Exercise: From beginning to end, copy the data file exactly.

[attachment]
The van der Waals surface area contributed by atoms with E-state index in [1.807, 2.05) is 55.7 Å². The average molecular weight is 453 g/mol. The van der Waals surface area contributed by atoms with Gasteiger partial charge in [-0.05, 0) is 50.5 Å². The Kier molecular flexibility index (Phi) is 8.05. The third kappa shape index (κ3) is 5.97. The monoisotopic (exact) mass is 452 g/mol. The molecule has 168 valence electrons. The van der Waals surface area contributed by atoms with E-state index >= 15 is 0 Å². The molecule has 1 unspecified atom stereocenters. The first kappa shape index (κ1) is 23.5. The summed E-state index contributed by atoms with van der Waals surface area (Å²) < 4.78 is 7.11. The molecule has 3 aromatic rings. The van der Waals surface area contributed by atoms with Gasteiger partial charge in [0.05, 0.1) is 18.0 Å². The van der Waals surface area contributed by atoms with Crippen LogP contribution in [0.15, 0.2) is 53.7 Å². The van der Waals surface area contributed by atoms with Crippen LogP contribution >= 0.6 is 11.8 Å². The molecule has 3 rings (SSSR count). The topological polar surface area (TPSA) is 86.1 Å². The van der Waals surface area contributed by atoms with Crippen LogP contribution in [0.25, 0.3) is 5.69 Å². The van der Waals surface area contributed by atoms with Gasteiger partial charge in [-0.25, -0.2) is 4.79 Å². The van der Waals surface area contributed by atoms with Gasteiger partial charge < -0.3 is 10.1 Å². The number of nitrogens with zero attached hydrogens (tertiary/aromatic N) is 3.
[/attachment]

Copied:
The van der Waals surface area contributed by atoms with E-state index in [1.807, 2.05) is 55.7 Å². The average molecular weight is 453 g/mol. The van der Waals surface area contributed by atoms with Gasteiger partial charge in [-0.05, 0) is 50.5 Å². The Kier molecular flexibility index (Phi) is 8.05. The third kappa shape index (κ3) is 5.97. The monoisotopic (exact) mass is 452 g/mol. The molecule has 168 valence electrons. The van der Waals surface area contributed by atoms with E-state index >= 15 is 0 Å². The molecule has 1 unspecified atom stereocenters. The first kappa shape index (κ1) is 23.5. The summed E-state index contributed by atoms with van der Waals surface area (Å²) < 4.78 is 7.11. The molecule has 3 aromatic rings. The van der Waals surface area contributed by atoms with Gasteiger partial charge in [0.05, 0.1) is 18.0 Å². The van der Waals surface area contributed by atoms with Crippen LogP contribution in [0.15, 0.2) is 53.7 Å². The van der Waals surface area contributed by atoms with Crippen LogP contribution >= 0.6 is 11.8 Å². The molecule has 3 rings (SSSR count). The topological polar surface area (TPSA) is 86.1 Å². The van der Waals surface area contributed by atoms with Crippen LogP contribution in [0.25, 0.3) is 5.69 Å². The van der Waals surface area contributed by atoms with Gasteiger partial charge in [-0.25, -0.2) is 4.79 Å². The van der Waals surface area contributed by atoms with Gasteiger partial charge < -0.3 is 10.1 Å². The number of nitrogens with zero attached hydrogens (tertiary/aromatic N) is 3.